Rather than distributing the surplus as cash, the surplus could be used to improve member benefits. This could take the form of increased ancillary benefits, lifetime retirement benefits, or a combination of both.
The improved benefits may be commuted and transferred subject to subsection 147.3(4) of the Act and subsection 8517(1) of the Regulations. In the case where only ancillary benefits are improved, a tax-free transfer is not permitted since the prescribed limit is nil.
Subsection 8517(3.1) of the Regulations does allow an additional prescribed amount to be determined only if the benefit includes ancillary benefits that are permitted solely because of subsection 8501(7) of the Regulations. However, in addition to other conditions under subsection 8501(7), paragraph (b) requires that the benefits be provided as a consequence of an allocation of surplus on full or partial wind-up of the plan.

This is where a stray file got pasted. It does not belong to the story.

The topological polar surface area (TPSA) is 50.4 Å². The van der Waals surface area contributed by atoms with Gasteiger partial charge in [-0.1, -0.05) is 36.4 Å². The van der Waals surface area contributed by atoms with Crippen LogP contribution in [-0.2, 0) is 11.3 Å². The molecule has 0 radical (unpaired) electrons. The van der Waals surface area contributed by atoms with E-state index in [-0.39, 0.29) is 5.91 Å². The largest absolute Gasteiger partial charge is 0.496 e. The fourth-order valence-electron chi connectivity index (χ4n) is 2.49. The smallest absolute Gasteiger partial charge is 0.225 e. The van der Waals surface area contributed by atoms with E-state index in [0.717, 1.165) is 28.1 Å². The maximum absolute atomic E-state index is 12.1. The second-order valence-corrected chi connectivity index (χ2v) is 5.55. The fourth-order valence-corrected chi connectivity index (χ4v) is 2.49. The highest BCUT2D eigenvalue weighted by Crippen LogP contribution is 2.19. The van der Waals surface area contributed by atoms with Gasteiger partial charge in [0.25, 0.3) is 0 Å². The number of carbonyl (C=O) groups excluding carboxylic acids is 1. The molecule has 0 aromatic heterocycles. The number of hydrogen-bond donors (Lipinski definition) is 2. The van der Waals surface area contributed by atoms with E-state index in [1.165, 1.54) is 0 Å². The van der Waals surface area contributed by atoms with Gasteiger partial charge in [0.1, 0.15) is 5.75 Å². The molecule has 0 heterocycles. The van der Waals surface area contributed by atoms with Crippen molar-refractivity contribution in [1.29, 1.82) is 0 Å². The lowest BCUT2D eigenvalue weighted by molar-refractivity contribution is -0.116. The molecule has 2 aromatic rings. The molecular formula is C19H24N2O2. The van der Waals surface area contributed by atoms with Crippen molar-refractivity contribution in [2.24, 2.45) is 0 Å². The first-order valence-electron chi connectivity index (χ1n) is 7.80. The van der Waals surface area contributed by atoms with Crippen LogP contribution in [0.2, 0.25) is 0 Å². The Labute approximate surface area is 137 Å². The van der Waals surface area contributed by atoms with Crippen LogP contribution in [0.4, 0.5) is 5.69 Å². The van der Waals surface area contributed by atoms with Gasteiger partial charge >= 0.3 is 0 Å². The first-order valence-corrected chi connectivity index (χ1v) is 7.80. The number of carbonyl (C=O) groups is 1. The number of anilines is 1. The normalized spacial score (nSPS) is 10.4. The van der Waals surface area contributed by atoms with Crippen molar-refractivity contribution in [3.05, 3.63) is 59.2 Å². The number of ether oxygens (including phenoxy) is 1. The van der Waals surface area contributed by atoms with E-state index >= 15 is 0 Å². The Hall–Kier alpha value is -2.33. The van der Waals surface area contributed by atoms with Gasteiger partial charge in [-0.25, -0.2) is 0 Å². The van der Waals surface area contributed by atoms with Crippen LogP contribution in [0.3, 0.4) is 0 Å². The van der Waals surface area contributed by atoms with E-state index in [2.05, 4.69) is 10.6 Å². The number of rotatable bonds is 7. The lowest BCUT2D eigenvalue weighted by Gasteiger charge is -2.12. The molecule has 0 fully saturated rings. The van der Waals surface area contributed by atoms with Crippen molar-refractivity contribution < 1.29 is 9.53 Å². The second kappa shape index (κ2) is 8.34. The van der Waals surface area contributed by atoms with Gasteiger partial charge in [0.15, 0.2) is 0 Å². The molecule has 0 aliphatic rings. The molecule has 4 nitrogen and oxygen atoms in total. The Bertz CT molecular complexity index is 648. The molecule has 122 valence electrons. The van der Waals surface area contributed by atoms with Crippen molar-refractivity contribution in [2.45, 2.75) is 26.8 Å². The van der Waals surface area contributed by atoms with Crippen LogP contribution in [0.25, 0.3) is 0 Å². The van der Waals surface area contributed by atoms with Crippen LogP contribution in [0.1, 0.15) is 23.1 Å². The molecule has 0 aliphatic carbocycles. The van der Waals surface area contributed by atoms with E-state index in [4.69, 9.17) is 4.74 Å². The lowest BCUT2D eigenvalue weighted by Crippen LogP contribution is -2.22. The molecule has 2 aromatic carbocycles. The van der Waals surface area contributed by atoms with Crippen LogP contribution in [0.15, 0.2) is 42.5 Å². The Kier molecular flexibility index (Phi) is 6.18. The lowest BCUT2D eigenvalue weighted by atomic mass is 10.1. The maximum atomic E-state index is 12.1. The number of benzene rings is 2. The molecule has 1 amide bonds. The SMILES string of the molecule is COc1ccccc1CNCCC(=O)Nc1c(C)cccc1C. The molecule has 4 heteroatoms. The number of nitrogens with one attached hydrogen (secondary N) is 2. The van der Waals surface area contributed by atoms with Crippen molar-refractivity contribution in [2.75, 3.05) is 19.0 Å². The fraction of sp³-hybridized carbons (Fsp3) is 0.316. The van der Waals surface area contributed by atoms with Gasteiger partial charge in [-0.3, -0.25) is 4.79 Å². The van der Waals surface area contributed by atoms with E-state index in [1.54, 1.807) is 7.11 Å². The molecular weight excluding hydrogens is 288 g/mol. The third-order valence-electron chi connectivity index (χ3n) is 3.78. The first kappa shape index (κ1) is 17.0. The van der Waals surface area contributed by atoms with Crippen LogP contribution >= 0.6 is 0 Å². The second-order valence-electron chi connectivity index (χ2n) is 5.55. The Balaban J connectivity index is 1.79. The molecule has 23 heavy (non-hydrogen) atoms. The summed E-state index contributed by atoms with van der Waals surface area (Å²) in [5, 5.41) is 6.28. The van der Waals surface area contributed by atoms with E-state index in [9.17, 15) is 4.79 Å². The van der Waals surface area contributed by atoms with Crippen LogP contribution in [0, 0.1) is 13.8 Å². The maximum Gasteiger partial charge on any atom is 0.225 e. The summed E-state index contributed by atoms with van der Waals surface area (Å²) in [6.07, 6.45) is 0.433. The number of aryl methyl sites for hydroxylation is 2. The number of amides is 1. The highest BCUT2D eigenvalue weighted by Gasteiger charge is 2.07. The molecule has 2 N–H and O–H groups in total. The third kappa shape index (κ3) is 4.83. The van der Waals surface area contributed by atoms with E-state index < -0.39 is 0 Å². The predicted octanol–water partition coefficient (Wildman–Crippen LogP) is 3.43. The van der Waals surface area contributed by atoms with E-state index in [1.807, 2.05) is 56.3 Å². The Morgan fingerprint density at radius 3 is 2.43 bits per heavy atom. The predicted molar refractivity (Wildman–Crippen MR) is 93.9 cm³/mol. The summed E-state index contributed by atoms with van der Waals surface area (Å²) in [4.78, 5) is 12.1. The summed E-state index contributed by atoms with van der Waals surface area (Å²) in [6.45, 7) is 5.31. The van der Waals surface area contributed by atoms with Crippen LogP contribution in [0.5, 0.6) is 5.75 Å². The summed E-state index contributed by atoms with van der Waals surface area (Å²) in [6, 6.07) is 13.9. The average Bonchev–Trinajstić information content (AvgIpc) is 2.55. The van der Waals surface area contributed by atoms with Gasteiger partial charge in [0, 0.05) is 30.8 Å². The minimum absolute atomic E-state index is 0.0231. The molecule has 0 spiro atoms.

Consequently, subsection 8501(7) has no application if there is no partial or full wind-up of the plan, and therefore an allocation that includes only ancillary benefits cannot be transferred under subsection 147.3(4) since the prescribed limit would be nil.
Question 11 - What is the procedure for amending a pension plan when the plan is winding up due to bankruptcy and the plan administrator is appointed by the courts?
In most bankruptcy cases, the pension supervisory authority appoints an independent firm to act as the plan administrator for the purposes of winding up the plan.
If the plan is basically acceptable and there are outstanding minor amendments, we would accept a statement from the appointed plan administrator confirming that the registered pension plan has been administered in accordance with the Act. We would also accept a statement in respect of upgraded ancillary benefits such as CPI for all pensions in pay.